When Ibtihaj Muhammad was 13 years old, her mother drove past the local high school in Maplewood, New Jersey, and saw a group of kids wearing athletic gear she'd never seen before. "I don't know what that is," she told her daughter, according to the Wall Street Journal, "but when you get to high school, you're doing it."
The sport turned out to be fencing and, true to her mother's word, Muhammad joined the team the next year. It worked out pretty well for the now-30-year-old: This summer, she will join the U.S. fencing squad as a competitor at the 2016 Summer Olympics in Rio de Janeiro, BuzzFeed News reported.
Muhammad won the bronze medal at the Women's Saber World Cup in Athens on Saturday, a victory that gave her enough points to prevent any other American competitor from surpassing her on the Olympic qualifying scoreboard.
"I've been doing really well," she told BuzzFeed. "I felt excited to medal (at the World Cup in Athens), but I honestly didn't think much about the Olympics."
Though Muhammad played multiple sports as a teenager, the unique appeal fencing had for her mother was clear from the get-go: Competitors were covered head-to-toe by their uniform, a full-body protective suit that happens to square perfectly with traditional Muslim ideals around modesty. As a result, Muhammad was able to compete in her hijab, the headscarf worn by many Muslim women.
Muhammad will now be the first hijabi athlete in Team USA history to compete at an Olympic Games. In doing so, she's also solidifying her place in a global sorority of top-notch hijabi athletes.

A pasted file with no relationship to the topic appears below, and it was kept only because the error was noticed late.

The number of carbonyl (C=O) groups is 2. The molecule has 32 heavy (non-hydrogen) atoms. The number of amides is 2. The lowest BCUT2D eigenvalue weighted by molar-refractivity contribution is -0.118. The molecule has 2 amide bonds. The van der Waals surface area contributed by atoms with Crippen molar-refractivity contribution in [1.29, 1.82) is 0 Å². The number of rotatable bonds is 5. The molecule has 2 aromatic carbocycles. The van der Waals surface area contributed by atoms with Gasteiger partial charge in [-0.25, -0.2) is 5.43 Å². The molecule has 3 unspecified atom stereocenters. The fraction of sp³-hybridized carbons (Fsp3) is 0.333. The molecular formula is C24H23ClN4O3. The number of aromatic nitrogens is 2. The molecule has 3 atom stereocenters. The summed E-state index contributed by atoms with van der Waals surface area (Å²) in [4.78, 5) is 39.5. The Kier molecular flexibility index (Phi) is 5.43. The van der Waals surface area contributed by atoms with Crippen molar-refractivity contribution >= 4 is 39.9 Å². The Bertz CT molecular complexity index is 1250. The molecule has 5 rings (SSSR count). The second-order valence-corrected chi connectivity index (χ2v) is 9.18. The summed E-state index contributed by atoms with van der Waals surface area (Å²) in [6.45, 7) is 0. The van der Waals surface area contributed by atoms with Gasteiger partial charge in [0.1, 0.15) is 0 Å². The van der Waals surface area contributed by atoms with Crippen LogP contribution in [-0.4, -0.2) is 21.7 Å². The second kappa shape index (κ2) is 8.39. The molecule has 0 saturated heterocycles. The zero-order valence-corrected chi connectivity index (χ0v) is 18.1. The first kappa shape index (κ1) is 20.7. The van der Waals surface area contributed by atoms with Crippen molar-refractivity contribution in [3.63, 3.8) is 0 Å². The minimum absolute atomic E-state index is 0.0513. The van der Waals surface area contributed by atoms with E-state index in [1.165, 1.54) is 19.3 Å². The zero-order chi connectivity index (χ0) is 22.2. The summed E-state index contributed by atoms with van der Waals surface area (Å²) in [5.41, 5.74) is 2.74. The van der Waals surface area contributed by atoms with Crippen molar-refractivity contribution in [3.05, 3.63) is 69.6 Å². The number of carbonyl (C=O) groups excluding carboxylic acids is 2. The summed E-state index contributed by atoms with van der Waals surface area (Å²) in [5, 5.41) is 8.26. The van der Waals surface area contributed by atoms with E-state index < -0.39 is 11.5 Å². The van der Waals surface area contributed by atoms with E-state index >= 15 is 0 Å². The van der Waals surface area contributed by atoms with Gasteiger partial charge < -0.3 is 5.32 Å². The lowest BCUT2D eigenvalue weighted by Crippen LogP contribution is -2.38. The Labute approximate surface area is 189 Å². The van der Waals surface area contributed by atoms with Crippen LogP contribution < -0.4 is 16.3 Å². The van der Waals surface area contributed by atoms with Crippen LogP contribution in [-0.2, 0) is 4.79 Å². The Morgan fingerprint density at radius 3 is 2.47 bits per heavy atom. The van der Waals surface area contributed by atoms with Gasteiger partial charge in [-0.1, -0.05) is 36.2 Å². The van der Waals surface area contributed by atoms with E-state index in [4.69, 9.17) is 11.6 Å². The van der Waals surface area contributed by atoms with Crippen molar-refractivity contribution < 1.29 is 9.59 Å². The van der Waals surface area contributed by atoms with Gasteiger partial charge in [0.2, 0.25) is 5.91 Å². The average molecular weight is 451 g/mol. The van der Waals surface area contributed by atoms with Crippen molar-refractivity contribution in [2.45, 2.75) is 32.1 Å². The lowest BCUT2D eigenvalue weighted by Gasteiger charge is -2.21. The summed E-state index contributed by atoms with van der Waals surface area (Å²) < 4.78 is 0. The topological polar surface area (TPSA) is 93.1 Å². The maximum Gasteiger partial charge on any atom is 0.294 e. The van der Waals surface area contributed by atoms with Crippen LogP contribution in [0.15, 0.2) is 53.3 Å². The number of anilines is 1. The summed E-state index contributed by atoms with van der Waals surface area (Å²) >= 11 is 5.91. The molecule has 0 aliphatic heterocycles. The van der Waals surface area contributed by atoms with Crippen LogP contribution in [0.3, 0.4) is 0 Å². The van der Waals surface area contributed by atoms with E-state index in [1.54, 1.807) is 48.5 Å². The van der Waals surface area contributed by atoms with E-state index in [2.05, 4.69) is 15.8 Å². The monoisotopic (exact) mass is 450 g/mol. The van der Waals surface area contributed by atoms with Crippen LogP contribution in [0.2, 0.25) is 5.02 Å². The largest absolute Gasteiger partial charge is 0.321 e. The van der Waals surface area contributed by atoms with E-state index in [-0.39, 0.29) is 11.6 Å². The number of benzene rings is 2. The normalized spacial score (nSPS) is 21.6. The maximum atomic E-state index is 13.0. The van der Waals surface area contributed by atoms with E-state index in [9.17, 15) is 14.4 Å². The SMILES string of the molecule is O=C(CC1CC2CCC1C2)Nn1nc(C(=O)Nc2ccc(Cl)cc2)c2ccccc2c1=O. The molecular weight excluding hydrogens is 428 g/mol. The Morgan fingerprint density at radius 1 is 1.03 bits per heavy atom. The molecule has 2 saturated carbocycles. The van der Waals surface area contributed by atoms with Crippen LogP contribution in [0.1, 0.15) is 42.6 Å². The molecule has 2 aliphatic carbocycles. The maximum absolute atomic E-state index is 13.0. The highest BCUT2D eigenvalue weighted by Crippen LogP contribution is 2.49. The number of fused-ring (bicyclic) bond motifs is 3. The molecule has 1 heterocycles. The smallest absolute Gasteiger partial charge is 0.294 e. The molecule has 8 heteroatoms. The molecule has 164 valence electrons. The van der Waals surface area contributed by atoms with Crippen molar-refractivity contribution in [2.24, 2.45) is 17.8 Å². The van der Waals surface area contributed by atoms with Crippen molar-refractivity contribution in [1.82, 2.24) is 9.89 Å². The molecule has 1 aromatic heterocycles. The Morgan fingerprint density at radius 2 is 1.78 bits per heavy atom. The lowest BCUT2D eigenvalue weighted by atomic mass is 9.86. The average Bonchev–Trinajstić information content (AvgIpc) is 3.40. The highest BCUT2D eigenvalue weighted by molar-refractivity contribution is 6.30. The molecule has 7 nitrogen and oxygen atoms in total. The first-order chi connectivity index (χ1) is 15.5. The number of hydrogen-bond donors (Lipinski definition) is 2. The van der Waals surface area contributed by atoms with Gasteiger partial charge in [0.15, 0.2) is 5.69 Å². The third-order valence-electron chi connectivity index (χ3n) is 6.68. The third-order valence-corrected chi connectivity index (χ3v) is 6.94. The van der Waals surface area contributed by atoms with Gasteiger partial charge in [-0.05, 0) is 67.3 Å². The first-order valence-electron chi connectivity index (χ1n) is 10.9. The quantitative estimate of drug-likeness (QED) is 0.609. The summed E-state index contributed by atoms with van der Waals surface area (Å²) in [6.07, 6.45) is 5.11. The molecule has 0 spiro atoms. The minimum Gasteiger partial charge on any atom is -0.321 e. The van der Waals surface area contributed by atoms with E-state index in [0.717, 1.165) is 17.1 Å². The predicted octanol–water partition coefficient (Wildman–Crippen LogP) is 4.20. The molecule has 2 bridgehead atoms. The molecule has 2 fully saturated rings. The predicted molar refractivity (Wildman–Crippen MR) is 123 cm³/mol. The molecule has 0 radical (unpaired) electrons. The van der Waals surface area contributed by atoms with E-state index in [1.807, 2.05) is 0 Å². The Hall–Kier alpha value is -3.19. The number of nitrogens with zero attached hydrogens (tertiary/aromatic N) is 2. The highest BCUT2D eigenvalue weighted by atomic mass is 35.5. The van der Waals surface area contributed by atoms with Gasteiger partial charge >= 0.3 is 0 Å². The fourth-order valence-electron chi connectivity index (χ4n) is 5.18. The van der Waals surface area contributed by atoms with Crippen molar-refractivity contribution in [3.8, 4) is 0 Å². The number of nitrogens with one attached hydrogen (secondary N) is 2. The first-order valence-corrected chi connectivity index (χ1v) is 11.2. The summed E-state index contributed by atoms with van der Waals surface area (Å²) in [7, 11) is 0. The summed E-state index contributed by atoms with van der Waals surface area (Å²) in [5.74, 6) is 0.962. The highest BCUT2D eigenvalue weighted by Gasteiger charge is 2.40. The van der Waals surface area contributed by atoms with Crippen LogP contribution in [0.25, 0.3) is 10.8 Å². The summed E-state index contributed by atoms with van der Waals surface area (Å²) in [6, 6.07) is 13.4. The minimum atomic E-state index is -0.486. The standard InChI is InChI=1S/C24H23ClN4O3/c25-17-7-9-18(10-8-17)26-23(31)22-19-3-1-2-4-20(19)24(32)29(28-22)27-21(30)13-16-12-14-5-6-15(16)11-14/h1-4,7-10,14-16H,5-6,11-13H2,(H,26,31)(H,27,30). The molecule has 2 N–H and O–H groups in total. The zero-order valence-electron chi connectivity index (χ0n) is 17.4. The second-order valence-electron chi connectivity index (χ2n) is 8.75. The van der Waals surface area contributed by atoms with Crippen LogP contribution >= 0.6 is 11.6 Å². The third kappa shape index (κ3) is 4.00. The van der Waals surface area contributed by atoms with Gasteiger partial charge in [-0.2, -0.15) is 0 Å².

Mic profiled a number of these women in October. They include Bilqis Abdul-Qaadir — a Massachusetts native who is one of the few hijabi basketball players to ever compete in the NCAA women's tournament — and Khulsoom Abdullah, a 39-year-old Pakistani weightlifter who fought an intense court battle in 2010 to be able to compete in hijab.
Linking these athletes are the restrictions they've faced due to their religious attire. Until very recently, international governing sports bodies like FIFA prohibited women from wearing headscarves during competition, a policy that's sparked heated debate over the past few years and even forced some national sports teams to withdraw from competition altogether.
But the world is evolving. Now, a growing number of athletic apparel companies are even investing in breathable hijabs, a move that looks to encourage greater numbers of Muslim women to compete in sports. Meanwhile, athletes like Ibtihaj Muhammad continue breaking barriers as they take their talents to farther reaches of the world.
The rest of the U.S. Olympic fencing team will be selected in April.